About a month ago, I went to visit Sheree-Lee Olson at her home in Toronto’s Cabbagetown to speak with her about her book, Sailor Girl. I had started working on my first critical review a few weeks before, and I suddenly realized that my analysis would benefit from the input of the novel’s author. The following is the result of our conversation that afternoon.
I looked down, surreptitiously double-checking the address. I thought about knocking again. The house was dark and imposing, grey and black, as I stood out on the wet brick steps leading out to the front door trying not to get dripped on by the eaves troughs above. I slipped the address back into my briefcase. This was the place. …
Sheree-Lee Olson suddenly opened the front door, welcoming me in from the rain. She gestured to the hooks by the door and asked me if I would like some tea. The house was darkly lit with exposed stairs and wooden floors. A large, thick wooden table was pushed up against the front window, where grey light poured in from outside. I was glad to put down my wet umbrella and take off my boats. Yes, I said, tea would be great.
Sheree-Lee directed me to some large couches and then began rushing about the house, turning on the lights and setting up the tea, asking me to just start asking questions right away. I quickly pulled out my notebook, my large briefcase open and slumped next to me. I flipped through the pages of my notes. Sheree-Lee was running up the stairs. I raised my voice.
“Aside from your personal connection to the boats, why did you decide to write a story about a young woman on the Great Lakes freighters? What about that situation appealed to you, as a story?”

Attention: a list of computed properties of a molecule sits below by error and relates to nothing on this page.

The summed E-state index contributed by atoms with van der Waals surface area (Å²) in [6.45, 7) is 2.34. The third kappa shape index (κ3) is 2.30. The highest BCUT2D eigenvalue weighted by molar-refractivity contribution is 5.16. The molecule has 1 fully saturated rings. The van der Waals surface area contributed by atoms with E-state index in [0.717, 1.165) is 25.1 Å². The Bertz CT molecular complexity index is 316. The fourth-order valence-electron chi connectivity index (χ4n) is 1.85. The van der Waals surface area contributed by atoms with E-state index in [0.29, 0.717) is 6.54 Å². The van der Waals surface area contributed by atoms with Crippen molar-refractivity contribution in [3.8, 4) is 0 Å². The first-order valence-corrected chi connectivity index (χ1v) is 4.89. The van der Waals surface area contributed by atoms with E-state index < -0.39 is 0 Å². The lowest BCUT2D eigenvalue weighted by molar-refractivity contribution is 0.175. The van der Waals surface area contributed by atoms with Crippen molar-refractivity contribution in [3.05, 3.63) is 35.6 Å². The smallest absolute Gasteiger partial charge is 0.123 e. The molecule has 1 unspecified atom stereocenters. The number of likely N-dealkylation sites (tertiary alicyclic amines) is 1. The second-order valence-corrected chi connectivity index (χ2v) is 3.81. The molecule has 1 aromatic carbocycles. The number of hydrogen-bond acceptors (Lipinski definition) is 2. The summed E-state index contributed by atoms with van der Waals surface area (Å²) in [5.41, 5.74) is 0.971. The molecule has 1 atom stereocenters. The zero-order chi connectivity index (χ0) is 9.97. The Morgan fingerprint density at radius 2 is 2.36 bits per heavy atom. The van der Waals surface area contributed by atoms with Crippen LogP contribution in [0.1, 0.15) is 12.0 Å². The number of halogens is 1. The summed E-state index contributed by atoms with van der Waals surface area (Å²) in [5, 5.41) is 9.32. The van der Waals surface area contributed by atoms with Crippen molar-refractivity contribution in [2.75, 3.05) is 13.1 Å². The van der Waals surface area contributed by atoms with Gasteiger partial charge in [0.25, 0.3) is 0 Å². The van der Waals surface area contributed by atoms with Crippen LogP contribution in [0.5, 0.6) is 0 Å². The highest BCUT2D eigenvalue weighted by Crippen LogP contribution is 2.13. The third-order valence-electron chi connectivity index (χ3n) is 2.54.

She was in the kitchen now. The kettle was boiling.
“Well, it’s unique,” she began. As far as she knew, very little had been written before about the life of a woman on the freighters. “I wanted to document something that hadn’t been written before.”
She settled on the couch across from me. A steaming cup of tea had appeared next to my copy of Sailor Girl.
She pointed out that there is a vast amount of maritime literature, going all the way back to Homer, and yet very little of it was written about women. “At least not in Canada,” she added.
I liked thinking about the book this way, rapidly making notes in my little notebook. Sailor Girl, much like Kate, is a woman in a man’s world. Sheree-Lee delves into the male tradition of maritime writing and turns it on its head. She makes it about a woman and for women.
But it wasn’t easy being a woman on the Great Lakes freighters. Sheree-Lee remembered the frustration from her time on the boats. She wasn’t considered a real sailor because she was only a dishwasher, even though, she insisted, the work she did was just as hard as that of the deckhands. She remembered the arguments she used to have with the men. But they just said women weren’t strong enough to do the other jobs.
I nodded, remembering the archaic sexism Kate faces on the boats. “When I was reading the book,” I said, “I felt like I was sort of going back in time.”
She agreed. She said, on the boats “if you went out with a guy you belonged to him—and if you changed your mind you were a slut.”